Immunonutrition involves activating our body’s immune system through the intake of specific nutrients. “Immunonutrition” is an umbrella term used to describe nutrients that affect the immune system. This includes things like glutamine, antioxidants, and n-3 (omega 3) fatty acids. Nutrients that fall under the category of immunonutrition can inhibit inflammation, improve or increase immune function, enhance T-cell function, and decrease the body’s inflammatory response.
The study of the effects of nutrients, including macronutrients, vitamins, minerals, and trace elements on inflammation, the actions of white blood cells, the formation of antibodies, and the resistance to disease is also called immunonutrition.
While the global population is growing rapidly, and people are living longer, our living environment has changed substantially. There is therefore a greater need to support our health and wellbeing, primarily our immune system, at different stages throughout our life.
These concerns regarding immunity have become more important, given the periodic outbreaks of infectious diseases such as SARS (Severe acute respiratory syndrome), MERS (Middle East respiratory syndrome), and now the coronavirus pandemic, that within a few months, has led to more than three million cases across the world.
During the flu season or times of illness, people often seek special foods or vitamin supplements that are believed to boost immunity. Vitamin C and foods like citrus fruits, probiotics, and tea with honey are popular examples. Yet the design of our immune system is complex and influenced by an ideal balance of many factors, not just diet, and especially not by any one specific food or nutrient. However, a balanced diet consisting of a range of vitamins and minerals, combined with healthy lifestyle factors like adequate sleep and exercise and low stress, most effectively primes the body to fight infection and disease.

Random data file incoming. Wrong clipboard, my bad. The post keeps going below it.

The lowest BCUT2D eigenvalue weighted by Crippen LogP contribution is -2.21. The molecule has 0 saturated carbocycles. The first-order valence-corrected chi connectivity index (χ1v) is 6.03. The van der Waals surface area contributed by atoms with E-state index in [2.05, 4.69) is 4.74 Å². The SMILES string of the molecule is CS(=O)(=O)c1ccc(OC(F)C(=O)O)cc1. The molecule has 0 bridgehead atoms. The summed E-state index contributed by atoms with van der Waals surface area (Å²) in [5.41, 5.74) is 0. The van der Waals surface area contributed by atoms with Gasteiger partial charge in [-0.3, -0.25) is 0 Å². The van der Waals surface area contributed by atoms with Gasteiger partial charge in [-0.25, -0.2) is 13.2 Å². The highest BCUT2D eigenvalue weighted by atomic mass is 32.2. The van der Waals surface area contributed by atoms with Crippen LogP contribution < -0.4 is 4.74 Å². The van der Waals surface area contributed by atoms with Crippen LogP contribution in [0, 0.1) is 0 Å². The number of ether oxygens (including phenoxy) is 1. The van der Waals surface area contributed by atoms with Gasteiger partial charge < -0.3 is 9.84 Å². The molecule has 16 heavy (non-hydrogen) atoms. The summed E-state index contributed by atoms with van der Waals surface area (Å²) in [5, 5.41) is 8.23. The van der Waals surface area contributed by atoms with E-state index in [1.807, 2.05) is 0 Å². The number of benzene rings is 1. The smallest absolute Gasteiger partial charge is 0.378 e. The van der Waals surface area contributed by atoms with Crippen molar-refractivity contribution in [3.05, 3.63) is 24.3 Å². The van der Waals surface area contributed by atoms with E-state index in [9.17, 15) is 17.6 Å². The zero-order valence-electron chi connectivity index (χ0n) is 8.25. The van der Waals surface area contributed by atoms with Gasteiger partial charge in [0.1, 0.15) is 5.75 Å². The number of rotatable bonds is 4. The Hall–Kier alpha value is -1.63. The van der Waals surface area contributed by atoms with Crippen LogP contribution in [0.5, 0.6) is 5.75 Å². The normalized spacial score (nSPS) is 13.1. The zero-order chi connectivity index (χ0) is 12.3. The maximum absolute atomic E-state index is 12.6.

Nutrition and immunity – the Indian scenario
The typical Indian is undergoing a nutritional shift, resulting in a diet that is high-fat, high-salt and high-sugar, with low fiber intake and a sedentary lifestyle. A large number of Indians have a lower intake of vitamins and other micronutrients that what is needed. For example, our intake of Zinc, and Vitamins C and D is generally lower than what is required for optimal immune function. Also, while omega-3 fatty acids EPA and DHA are essential, a typical Indian diet may not include it in adequate quantities, since these are found primarily in fish oil. These nutrition gaps lead to a rise in lifestyle diseases, as well as lower immunity levels.
Focusing on nutrient-rich foods and a well-balanced diet is the best way to obtain these desired nutrients. However, given that this is not always possible, nutritional supplements offer a reliable and safe option to help support the immune system.